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Michael E. Jansen, Dan Good, Sohrab Sidhu, Jon Kaufman, Thomas Mosley, Ted W. Reid; Testing of a Selenium (Se) Coated Biomaterial for Use in Glaucoma Surgery. Invest. Ophthalmol. Vis. Sci. 2012;53(14):3742.
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Glaucoma is a major medical problem causing blindness and chronic vision impairment for countless patients throughout the world. Intraocular pressure (IOP), the most important glaucoma risk factor, can be predictably manipulated surgically.Surgical options are effective at lowering IOP and minimize glaucoma progression. Trabeculectomy (preferred invasive procedure) allows aqueous to exit the eye and be absorbed in the subconjunctival & retrobulbar space. There is a significant risk of failure due to postoperative inflammation that leads to fibrosis. Mitomycin C & 5-Fluorouracil, the current standard of care for trabeculectomy surgery, modulate wound healing, increasing the long-term success of the surgery however, adverse side effects of these drugs temper their use as an adjuvant.Se has (1) antimicrobial properties and (2) may minimize fibrosis without any adverse biological effects. Selenium has the ability to catalyze the formation of superoxide radicals. Thus, covalently attached selenium may inhibit fibrosis after glaucoma surgery. The present study was carried out to determine whether selenium can be covalently attached to a medical device and inserted into the eye with no harmful effects upon the surrounding tissue.
Trabeculectomy filtering surgery was performed on 28 rabbit eyes. These eyes were divided into 4 groups, each receiving different concentrations of selenium attached to a biomaterial matrix. [7 eyes - no Se (control), 7 eyes 0.1% Se, 7 eyes 0.5% Se & 7 eyes using 1.0% Se]. The eyes were examined pre-operatively and followed for 90 days post-operatively to measure and record intraocular pressure, corneal clouding, anterior chamber inflammation, cataract formation, and the height, extent, and vascularity of the bleb created surgically.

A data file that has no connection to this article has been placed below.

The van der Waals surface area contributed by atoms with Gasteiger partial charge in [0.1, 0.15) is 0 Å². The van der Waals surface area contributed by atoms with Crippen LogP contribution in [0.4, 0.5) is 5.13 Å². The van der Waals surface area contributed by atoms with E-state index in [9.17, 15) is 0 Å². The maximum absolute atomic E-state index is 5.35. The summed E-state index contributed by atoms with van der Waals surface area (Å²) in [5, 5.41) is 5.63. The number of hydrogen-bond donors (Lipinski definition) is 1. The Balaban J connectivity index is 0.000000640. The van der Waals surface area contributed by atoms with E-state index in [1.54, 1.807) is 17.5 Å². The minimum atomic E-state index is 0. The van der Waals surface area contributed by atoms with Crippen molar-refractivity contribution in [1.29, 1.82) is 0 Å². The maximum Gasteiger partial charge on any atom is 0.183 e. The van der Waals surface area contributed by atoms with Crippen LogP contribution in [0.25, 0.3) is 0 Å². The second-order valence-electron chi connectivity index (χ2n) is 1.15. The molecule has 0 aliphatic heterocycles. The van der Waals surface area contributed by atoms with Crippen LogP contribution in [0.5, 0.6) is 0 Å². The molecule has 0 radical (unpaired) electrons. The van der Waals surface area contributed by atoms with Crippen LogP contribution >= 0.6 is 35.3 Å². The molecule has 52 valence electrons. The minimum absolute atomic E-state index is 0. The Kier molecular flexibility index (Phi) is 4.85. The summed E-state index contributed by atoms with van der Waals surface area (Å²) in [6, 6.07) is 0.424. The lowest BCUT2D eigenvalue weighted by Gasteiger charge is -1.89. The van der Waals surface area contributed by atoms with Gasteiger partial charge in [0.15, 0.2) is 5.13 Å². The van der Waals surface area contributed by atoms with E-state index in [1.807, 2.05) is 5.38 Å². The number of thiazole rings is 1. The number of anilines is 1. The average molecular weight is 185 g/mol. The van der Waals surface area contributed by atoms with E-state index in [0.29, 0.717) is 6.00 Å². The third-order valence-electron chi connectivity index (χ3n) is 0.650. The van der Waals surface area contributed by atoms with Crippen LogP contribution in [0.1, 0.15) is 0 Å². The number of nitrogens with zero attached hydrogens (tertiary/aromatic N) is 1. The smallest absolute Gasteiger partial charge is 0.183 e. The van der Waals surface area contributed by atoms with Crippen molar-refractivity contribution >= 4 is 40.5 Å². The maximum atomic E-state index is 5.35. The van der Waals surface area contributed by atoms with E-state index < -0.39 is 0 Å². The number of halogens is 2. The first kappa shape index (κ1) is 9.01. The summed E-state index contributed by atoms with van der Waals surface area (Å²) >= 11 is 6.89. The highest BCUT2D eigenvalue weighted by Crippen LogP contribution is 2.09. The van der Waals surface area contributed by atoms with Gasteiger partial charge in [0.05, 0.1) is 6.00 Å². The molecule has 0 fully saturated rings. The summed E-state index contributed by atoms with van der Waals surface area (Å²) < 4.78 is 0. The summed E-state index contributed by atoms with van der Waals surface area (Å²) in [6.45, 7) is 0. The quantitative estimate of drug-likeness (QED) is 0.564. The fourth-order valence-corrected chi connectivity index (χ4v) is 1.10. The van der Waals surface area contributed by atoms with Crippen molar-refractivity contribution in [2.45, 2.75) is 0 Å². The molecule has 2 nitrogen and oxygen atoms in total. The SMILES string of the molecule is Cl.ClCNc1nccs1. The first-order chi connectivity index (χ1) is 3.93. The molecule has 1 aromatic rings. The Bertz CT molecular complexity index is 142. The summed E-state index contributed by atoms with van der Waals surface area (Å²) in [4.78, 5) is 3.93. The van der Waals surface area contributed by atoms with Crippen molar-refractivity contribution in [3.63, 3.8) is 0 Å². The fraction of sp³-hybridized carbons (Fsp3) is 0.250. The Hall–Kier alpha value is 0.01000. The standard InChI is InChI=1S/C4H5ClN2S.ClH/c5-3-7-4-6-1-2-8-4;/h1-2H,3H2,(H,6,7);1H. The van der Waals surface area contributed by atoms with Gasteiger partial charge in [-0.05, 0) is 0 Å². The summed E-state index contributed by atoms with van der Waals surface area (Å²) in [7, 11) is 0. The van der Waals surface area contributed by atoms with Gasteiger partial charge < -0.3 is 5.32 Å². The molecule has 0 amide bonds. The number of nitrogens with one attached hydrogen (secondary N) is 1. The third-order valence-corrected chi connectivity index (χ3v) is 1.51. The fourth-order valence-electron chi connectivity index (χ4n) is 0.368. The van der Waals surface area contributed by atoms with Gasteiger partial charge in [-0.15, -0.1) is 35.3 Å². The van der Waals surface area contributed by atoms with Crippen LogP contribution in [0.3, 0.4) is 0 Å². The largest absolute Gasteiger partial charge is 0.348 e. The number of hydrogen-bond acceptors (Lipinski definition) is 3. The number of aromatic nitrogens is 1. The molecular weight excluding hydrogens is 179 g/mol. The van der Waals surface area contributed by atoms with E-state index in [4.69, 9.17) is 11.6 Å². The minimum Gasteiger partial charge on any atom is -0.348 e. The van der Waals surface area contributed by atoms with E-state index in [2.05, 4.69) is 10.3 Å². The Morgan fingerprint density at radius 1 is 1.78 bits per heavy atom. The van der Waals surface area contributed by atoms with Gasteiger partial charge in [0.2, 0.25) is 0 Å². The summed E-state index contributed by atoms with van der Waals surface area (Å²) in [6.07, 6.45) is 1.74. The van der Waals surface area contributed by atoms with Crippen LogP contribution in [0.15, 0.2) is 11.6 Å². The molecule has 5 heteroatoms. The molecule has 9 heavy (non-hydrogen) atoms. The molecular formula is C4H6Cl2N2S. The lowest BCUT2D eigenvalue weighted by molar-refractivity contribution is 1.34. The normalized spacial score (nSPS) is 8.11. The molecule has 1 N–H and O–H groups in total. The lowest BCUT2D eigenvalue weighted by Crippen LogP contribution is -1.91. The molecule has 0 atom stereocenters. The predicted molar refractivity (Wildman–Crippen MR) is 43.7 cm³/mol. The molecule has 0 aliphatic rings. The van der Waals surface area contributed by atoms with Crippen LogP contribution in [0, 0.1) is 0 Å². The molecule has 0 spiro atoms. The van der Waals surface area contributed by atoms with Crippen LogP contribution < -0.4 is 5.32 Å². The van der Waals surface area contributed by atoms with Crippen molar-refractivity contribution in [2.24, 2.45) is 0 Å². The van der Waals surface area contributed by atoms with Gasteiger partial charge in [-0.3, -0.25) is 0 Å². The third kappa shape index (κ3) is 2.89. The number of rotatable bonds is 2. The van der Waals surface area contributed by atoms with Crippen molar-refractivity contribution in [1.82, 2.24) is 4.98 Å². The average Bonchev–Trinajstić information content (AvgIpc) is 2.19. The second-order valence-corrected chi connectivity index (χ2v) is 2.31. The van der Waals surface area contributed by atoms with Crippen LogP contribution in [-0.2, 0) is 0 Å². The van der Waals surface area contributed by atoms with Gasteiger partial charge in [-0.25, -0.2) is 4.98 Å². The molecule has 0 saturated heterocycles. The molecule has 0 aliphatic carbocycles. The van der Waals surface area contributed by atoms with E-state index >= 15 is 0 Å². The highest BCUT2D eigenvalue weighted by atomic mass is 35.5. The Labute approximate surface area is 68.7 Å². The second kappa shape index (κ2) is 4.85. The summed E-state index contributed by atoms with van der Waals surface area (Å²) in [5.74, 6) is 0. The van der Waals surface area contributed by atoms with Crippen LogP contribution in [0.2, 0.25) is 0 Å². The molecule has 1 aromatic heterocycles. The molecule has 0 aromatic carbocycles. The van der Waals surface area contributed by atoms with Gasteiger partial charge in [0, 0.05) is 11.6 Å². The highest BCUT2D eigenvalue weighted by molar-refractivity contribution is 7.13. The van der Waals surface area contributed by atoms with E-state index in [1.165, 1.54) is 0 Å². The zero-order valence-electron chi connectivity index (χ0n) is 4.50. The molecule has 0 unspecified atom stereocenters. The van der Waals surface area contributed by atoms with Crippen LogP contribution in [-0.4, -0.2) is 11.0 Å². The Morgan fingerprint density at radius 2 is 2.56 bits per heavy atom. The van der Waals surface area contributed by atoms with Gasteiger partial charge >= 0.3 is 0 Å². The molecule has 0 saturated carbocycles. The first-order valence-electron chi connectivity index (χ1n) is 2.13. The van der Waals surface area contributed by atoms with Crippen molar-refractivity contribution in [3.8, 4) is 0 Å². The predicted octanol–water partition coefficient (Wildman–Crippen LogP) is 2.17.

Results from the post-operative measurements of the 28 eyes used in the study show no large differences amongst groups for the following parameters: IOP’s, corneal clouding, anterior chamber inflammation, cataract formation, and bleb characteristics.
Results from the 28 rabbits suggest that selenium is a safe agent for use in trabeculectomy filtering surgery. The use of Se did not produce or increase the occurrence of elevated IOP’s, corneal clouding, anterior chamber inflammation, or cataract formation. These results indicate that Se does not produce adverse effects that would detrimentally effect trabeculectomy surgery and the use and efficacy of Se can be safely explored in glaucoma filtering surgery procedures.Further research and data analysis should result in a new biomaterial technology which can modulate fibrosis after a glaucoma filtering operation and maintain an open filter with minimal side effects to the ocular tissue.
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